Tag Archives: Sermon on the Mount

Sermon on the Mount, via Aristotle

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Okay, so this is the first assignment for the Rhetoric class. Don’t judge me too harshly.

Aristotle gives three forms of rhetoric: the political, the forensic and the epideictic, or ceremonial displays of another person’s character. Further, the ancient philosopher notes that the hearer is the one who determines the “speech’s end and object.” Aristotle’s teleological focus of rhetoric, which he defines as “the faculty of observing in any given case the available means of persuasion,” may suggest for the Sermon on the Mount a more sophisticated view of the speech, to the end that Jesus was seeking to enact happiness (the goal of the political) as well to render justice (the goal of the forensic). While epideictic rhetoric may be used to view Jesus’ intent, it would only be valid if Jesus was intending to praise a single, model, individual while penalizing one who wasn’t a good citizen. The goal of this essay is not to prove that Jesus was using rhetoric, but to examine what might Aristotle say about the way in which Jesus spoke.

Aristotle notes that persuasion, in oral uses, is reliant upon the character of the speaker, the frame of mind of the audience, and the proof of words of the speech. To add to this is the ancient philosopher’s instructions that character is persuasive, but that emotions are also to be included as tools for the speaker. It is who is saying it and what reaction is received from the audience. Christ, in Matthew’s Sermon on the Mount, takes the position of the Jewish sage (on a mountain). Before this, however, the character of Jesus is firmly grounded as one who is coming from God with a mission to Israel, with a second mission to the Gentile hinted at early on. He even experiences the reception in synagogues and the cities due to popular teachers[1] (Matthew 4.23). His character, then, is one which should be known, especially after passing the tests in 4.4-11, which have a resemblance to three texts from Deuteronomy (6.13, 16; 8.3)[2]. Further, with this connection to Deuteronomy, the character of Jesus is not only tested, but Jesus is connected to the Lawgiver in Deuteronomy, which foreshadows the Blessings (similar to Deuteronomy’s structure) in Matthew 5.1-12. This should lead us, then, to examine the Beatitudes in light of Aristotle’s note that “ethical studies may fairly be called political; and for this reason rhetoric masquerades as political science.” Jesus, then, with his character tested, is able to deliver a political discourse without signaling openly that he is challenging the socio-political structure of his day, which is called by Aristotle and enthymeme.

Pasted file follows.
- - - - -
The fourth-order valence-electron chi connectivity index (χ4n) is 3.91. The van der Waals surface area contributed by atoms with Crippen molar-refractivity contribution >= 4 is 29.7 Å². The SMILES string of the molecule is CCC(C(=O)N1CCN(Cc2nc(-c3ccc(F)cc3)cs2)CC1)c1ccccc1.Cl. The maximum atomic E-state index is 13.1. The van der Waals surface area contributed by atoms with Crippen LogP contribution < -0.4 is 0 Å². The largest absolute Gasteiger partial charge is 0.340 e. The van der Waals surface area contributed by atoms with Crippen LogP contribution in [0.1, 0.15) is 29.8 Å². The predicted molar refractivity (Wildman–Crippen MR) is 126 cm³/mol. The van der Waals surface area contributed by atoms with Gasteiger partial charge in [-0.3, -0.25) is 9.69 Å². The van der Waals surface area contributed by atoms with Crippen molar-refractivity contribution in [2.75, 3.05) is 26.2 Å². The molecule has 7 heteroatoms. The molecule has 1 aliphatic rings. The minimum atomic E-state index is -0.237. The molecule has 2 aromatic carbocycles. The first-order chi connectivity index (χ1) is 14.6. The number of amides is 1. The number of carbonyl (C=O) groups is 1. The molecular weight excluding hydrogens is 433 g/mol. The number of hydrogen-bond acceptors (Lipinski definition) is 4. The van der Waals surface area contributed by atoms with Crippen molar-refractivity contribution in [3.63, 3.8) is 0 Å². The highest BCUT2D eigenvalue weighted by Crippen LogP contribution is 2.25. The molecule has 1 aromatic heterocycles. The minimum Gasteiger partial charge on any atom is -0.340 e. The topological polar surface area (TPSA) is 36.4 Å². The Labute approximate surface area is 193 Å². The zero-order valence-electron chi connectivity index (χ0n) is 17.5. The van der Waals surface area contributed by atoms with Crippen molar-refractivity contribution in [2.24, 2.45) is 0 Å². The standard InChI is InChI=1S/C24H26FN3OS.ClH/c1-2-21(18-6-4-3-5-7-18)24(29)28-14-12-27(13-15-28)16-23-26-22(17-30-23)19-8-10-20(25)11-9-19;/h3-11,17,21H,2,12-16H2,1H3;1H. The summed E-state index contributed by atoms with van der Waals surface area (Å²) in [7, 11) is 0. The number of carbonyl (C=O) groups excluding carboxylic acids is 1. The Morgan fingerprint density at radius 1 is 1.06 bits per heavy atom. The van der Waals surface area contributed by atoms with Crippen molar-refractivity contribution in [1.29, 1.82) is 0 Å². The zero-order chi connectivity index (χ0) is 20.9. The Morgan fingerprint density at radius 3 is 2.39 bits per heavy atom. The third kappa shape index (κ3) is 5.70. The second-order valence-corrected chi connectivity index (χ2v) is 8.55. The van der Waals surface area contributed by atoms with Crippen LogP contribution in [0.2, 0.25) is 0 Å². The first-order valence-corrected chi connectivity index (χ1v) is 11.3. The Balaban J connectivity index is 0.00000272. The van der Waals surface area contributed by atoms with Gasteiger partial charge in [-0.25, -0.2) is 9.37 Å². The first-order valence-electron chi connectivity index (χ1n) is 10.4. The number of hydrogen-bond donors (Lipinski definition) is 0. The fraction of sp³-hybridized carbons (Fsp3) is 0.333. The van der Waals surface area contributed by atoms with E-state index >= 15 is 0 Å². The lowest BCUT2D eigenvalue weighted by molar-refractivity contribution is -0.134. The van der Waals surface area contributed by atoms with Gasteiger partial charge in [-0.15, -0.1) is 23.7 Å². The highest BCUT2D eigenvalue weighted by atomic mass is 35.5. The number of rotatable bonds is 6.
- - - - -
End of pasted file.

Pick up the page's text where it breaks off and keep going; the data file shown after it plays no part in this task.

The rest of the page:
This concept of enthymeme is central to Aristotle’s rhetoric, as he goes so far as to say that the “one who effects persuasion through proof does in fact use enthymemes or examples: there is no other way.” For Aristotle, the enthymeme allows the speaker to state something in such a way as to have the audience supply the premise. If Jesus was not yet ready in Matthew to announce the Church, or the Kingdom, openly, his use of the Deuteronomic system of Blessings may have signaled to the audience that he was intent on re-establishing the society called for by Deuteronomy and may have allowed the audience to see Jesus as the Prophet-Like-Moses (Deut 18.15-19). The enthymeme would have been used to allow the audience to choose to see Jesus either as another sage, or to draw, that is if they had hears to ear, that he was the Messiah. This would have given the audience a ‘buy-in’, if one will, which Aristotle notes excites “the louder applause” because they themselves had figured out the words of Jesus[3].